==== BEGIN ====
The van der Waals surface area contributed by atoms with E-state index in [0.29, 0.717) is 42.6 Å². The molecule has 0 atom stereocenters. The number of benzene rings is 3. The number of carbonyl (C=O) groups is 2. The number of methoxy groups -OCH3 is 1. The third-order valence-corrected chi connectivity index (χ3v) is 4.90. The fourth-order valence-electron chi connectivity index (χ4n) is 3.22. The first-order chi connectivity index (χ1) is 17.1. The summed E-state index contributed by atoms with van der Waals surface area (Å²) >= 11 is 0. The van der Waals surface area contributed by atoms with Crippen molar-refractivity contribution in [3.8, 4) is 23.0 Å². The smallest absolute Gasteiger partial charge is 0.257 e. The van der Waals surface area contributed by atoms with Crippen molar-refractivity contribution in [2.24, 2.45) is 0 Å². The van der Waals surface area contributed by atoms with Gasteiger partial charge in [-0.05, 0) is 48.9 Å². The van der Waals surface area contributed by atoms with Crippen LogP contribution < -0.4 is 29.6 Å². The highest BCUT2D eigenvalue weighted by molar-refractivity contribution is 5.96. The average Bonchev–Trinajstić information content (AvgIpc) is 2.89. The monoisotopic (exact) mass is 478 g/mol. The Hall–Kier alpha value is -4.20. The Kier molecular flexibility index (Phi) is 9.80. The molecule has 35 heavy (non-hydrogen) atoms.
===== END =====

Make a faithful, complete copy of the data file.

The van der Waals surface area contributed by atoms with E-state index in [0.29, 0.717) is 42.6 Å². The molecule has 0 atom stereocenters. The number of benzene rings is 3. The number of carbonyl (C=O) groups is 2. The number of methoxy groups -OCH3 is 1. The third-order valence-corrected chi connectivity index (χ3v) is 4.90. The fourth-order valence-electron chi connectivity index (χ4n) is 3.22. The first-order chi connectivity index (χ1) is 17.1. The summed E-state index contributed by atoms with van der Waals surface area (Å²) >= 11 is 0. The van der Waals surface area contributed by atoms with Crippen molar-refractivity contribution in [3.8, 4) is 23.0 Å². The smallest absolute Gasteiger partial charge is 0.257 e. The van der Waals surface area contributed by atoms with Crippen molar-refractivity contribution in [2.24, 2.45) is 0 Å². The van der Waals surface area contributed by atoms with Gasteiger partial charge in [-0.05, 0) is 48.9 Å². The van der Waals surface area contributed by atoms with Crippen LogP contribution < -0.4 is 29.6 Å². The highest BCUT2D eigenvalue weighted by molar-refractivity contribution is 5.96. The average Bonchev–Trinajstić information content (AvgIpc) is 2.89. The monoisotopic (exact) mass is 478 g/mol. The Hall–Kier alpha value is -4.20. The Kier molecular flexibility index (Phi) is 9.80. The molecule has 35 heavy (non-hydrogen) atoms.